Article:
Tiger Tail
Credit: Tiger Tail USA

Tiger Tail

If you are training or working out on the regular and aren’t yet foam rolling, it’s probably time you got started. As many athletes and gym rats have found, foam rolling is one of the best ways to increase mobility, boost recovery, and prevent injury before a workout (you can do your standard stretching regimen after the workout). The benefits are similar to that of a massage: relieving tightness in the body by applying pressure to the muscles and working on the myofascia, the web of tissue that surrounds your muscles that can get inflamed after a workout.

Most of the foam rollers you’ll find in the gym are “ground rollers” like Trigger Point’s The Grid. To roll with these, you need some floor space so that you can splay out and use your bodyweight to put pressure on the muscles. It’s effective (and, like all rolling, a bit painful), although you have to learn some yoga-like body contortions to get all your muscles. The biggest drawback for such ground rollers, though, is portability — this isn’t a piece of equipment you can bring with you on the road or to the office.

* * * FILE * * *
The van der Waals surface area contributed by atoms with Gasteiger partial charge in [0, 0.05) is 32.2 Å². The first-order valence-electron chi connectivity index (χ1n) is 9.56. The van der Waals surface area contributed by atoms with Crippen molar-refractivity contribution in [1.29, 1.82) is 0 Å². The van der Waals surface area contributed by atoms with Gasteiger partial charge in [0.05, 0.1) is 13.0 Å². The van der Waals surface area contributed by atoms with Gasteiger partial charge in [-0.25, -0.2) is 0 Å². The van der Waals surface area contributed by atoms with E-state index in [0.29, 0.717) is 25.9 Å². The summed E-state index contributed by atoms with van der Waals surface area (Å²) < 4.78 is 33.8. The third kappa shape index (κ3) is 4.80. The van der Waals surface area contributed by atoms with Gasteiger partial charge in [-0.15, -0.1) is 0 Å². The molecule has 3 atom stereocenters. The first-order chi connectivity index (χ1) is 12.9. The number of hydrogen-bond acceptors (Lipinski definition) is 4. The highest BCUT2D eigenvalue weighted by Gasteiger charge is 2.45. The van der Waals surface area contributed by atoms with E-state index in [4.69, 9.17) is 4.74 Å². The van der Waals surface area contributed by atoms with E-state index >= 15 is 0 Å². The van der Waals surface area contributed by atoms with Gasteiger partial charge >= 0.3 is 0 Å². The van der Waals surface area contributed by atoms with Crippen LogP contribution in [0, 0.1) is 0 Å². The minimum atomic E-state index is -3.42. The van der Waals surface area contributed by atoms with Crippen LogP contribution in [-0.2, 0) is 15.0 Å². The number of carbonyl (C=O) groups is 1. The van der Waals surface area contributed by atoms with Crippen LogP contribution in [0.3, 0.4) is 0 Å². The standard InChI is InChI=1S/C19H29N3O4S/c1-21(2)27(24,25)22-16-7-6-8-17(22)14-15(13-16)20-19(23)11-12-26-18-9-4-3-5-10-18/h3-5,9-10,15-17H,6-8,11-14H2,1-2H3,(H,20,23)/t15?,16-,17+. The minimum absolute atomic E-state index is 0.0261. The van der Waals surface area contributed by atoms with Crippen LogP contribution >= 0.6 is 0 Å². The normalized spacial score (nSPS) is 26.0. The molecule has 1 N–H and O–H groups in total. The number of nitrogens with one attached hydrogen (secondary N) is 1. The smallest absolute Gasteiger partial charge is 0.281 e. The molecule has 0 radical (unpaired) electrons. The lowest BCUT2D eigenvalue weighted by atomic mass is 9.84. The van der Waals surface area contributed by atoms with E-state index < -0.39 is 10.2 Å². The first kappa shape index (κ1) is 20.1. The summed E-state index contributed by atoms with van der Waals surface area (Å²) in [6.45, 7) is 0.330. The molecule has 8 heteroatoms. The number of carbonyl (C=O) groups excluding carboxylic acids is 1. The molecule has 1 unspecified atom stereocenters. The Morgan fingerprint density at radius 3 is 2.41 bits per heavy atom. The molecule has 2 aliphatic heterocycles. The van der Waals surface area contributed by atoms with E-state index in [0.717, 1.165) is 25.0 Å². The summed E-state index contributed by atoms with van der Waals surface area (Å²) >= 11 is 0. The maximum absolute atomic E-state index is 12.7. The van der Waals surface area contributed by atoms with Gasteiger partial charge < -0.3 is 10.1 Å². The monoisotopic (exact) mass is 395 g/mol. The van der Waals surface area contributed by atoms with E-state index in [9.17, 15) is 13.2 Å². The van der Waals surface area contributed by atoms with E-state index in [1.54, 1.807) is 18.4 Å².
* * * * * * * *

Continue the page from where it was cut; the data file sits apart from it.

That’s where the Tiger Tail, a sort of foam-roller-on-a-stick, can fill the gap. Shaped like a rolling pin, the Tail can be used to work your muscles like a loaf of bread, putting as much pressure as you can handle without having to get down on the ground. We found the Tail got into some crevices we couldn’t reach before – between the shoulder blades, for one – and we could put more pressure on our tight hamstrings, which are a bit hard to work with the traditional foam roller. Spring Faussett, a long-time soccer player who designed the Tiger Tail also notes that if you’re injured, you might not be able to contort yourself for a ground roller: “As soon as you tear an ACL, you can’t get down on the ground,” she says. “When people go to the physical therapist, you need to stay off the ground – whether you’re super fit or not.”

But the Tiger Tail’s biggest advantage is its portability. At this year’s Wasatch Back Ragnar, a 200-mile relay race outside of Park City, Utah, we brought The Roadster, an 11.5-inch-long version of the Tail that was more popular in the support van than our giant bag of Fritos. Besides being ideal for 27-hour races, the Tiger Tail is an excellent companion to bring on vacations (and even use on the plane), or to give a quick roll while at the office, where sprawling on the ground to work sore muscles is sometimes frowned upon. 
[$20-$40; tigertailusa.com]